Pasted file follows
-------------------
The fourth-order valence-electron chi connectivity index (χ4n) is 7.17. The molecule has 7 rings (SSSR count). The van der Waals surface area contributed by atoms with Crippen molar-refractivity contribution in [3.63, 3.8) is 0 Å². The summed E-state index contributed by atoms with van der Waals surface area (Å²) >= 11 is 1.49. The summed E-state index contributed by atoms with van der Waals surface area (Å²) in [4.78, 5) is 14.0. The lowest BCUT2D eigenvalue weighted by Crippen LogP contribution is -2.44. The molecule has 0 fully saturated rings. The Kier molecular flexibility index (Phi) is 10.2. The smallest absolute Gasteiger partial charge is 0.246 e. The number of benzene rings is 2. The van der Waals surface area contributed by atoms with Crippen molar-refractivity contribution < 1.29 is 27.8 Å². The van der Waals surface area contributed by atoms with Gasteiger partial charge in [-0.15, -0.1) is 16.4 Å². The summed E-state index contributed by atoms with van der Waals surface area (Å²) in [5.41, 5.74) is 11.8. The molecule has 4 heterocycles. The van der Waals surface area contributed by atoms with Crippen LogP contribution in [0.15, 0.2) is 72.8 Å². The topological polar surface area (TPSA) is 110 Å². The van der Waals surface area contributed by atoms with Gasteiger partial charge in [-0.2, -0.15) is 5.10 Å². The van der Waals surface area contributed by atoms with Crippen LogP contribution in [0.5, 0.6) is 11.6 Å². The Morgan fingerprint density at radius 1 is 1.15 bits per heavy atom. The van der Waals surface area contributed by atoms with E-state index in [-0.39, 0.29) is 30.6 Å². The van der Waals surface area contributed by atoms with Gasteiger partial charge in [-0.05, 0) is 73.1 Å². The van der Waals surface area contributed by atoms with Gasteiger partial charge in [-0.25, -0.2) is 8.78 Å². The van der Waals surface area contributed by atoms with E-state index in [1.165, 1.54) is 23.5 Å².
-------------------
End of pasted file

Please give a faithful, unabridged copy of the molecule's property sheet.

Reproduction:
The fourth-order valence-electron chi connectivity index (χ4n) is 7.17. The molecule has 7 rings (SSSR count). The van der Waals surface area contributed by atoms with Crippen molar-refractivity contribution in [3.63, 3.8) is 0 Å². The summed E-state index contributed by atoms with van der Waals surface area (Å²) >= 11 is 1.49. The summed E-state index contributed by atoms with van der Waals surface area (Å²) in [4.78, 5) is 14.0. The lowest BCUT2D eigenvalue weighted by Crippen LogP contribution is -2.44. The molecule has 0 fully saturated rings. The Kier molecular flexibility index (Phi) is 10.2. The smallest absolute Gasteiger partial charge is 0.246 e. The number of benzene rings is 2. The van der Waals surface area contributed by atoms with Crippen molar-refractivity contribution < 1.29 is 27.8 Å². The van der Waals surface area contributed by atoms with Gasteiger partial charge in [-0.15, -0.1) is 16.4 Å². The summed E-state index contributed by atoms with van der Waals surface area (Å²) in [5.41, 5.74) is 11.8. The molecule has 4 heterocycles. The van der Waals surface area contributed by atoms with Crippen LogP contribution in [0.15, 0.2) is 72.8 Å². The topological polar surface area (TPSA) is 110 Å². The van der Waals surface area contributed by atoms with Gasteiger partial charge in [-0.2, -0.15) is 5.10 Å². The van der Waals surface area contributed by atoms with Crippen LogP contribution in [0.5, 0.6) is 11.6 Å². The Morgan fingerprint density at radius 1 is 1.15 bits per heavy atom. The van der Waals surface area contributed by atoms with E-state index in [-0.39, 0.29) is 30.6 Å². The van der Waals surface area contributed by atoms with Gasteiger partial charge in [-0.05, 0) is 73.1 Å². The van der Waals surface area contributed by atoms with Gasteiger partial charge in [-0.25, -0.2) is 8.78 Å². The van der Waals surface area contributed by atoms with E-state index in [1.165, 1.54) is 23.5 Å².